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Contract Labor: Definition & Laws

Contract Labor: Definition & Laws
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  • 0:00 Definition of Contract Labor
  • 1:51 Laws
  • 2:34 Lesson Summary
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Instructor: Rana Abourizk

Rana has a Masters Degree in Business Administration and is pursuing a Doctorial Degree. She has been teaching online for over a year. She has a strong business background.

Employers have the option of hiring people as employees or contract workers. Today we will discuss what contract labor is and review the laws. We will also analyze the differences between employee and contract labor.

Definition of Contract Labor

Sara is a student who was looking for some work on the side. Sara is studying journalism in college and needed some extra cash for books and daily life. She applied for many jobs, and one day she got a call about one. The employer found Sara to be a good fit for the company, and decided to hire her. She was hired as a contract worker, not a full time or part-time employee.

Sara asked the employer, about the difference, since she noticed that a lot of employers were hiring contract workers. The employer said that contract workers don't have to withhold taxes, are hired to complete specific work or projects for a specified time, and are not that involved in everyday business activities. They could become employees in the future, if the company decides to change their employment terms and hire them as an employee of the company.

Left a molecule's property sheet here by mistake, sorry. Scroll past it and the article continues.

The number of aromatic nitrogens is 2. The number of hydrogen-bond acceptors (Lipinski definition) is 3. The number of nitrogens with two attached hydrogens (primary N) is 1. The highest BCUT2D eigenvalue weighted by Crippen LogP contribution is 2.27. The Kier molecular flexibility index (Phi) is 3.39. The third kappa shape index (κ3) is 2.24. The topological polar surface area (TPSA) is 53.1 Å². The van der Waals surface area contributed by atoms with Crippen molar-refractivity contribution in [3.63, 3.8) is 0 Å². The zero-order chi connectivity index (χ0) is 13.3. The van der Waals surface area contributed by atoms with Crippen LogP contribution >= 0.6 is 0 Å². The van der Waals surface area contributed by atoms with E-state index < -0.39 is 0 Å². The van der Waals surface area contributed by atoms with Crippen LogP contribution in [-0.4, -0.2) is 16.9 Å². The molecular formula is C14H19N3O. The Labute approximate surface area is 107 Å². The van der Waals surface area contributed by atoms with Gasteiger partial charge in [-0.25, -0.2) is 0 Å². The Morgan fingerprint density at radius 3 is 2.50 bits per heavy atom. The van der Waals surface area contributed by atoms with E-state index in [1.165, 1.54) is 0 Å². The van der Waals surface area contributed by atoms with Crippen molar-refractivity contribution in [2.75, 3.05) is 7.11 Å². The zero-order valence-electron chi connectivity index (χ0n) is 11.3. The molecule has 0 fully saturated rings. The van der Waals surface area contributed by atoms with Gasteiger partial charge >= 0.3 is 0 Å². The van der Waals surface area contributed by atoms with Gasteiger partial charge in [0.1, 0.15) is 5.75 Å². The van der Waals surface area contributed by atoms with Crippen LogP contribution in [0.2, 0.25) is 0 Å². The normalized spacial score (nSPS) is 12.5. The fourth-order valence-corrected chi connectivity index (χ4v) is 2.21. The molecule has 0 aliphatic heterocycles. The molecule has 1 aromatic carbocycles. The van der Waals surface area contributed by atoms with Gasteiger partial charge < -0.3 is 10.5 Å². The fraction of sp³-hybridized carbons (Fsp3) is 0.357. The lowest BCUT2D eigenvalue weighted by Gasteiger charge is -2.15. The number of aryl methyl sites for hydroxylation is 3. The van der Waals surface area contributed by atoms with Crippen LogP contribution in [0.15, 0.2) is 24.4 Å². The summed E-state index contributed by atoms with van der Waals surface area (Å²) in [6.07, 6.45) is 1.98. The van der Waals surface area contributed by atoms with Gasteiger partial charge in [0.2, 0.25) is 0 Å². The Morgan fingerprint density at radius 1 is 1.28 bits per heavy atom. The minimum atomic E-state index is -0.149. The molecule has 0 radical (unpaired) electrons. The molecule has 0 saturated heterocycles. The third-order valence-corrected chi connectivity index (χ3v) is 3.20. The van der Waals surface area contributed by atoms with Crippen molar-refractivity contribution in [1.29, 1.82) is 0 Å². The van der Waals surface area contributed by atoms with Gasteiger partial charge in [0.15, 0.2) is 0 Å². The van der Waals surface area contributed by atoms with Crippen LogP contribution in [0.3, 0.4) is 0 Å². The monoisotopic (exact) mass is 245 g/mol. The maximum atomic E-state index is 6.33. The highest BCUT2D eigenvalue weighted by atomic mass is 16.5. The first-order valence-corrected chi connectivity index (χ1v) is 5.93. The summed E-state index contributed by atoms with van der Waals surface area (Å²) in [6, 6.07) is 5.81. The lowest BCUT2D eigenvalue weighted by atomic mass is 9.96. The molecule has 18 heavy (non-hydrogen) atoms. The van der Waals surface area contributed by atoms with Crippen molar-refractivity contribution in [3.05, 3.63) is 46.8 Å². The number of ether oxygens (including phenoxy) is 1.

Contract laborers work for themselves, have a contract with the company for a certain time period, use their own tools and techniques to do the job, and pay their own taxes.

There are several differences between contract laborers and employees:

  1. Contract laborers receive a 1099 form for filing taxes while employees receive a W2. This is because employees have taxes withheld and contractors typically pay their own taxes.
  2. Contract laborers don't have a set work schedule like employees. There might be a time that a job or project must be done, but there isn't a set work schedule.
  3. Contract laborers aren't as involved in daily activities like meetings.
  4. Contract laborers usually have their own materials unlike an employee who uses the company's materials.
  5. Contract laborers don't have benefits, such as sick days or health insurance, provided by the company.
  6. Contract laborers usually have to work for a period of time stated on the contract while employees can quit anytime.

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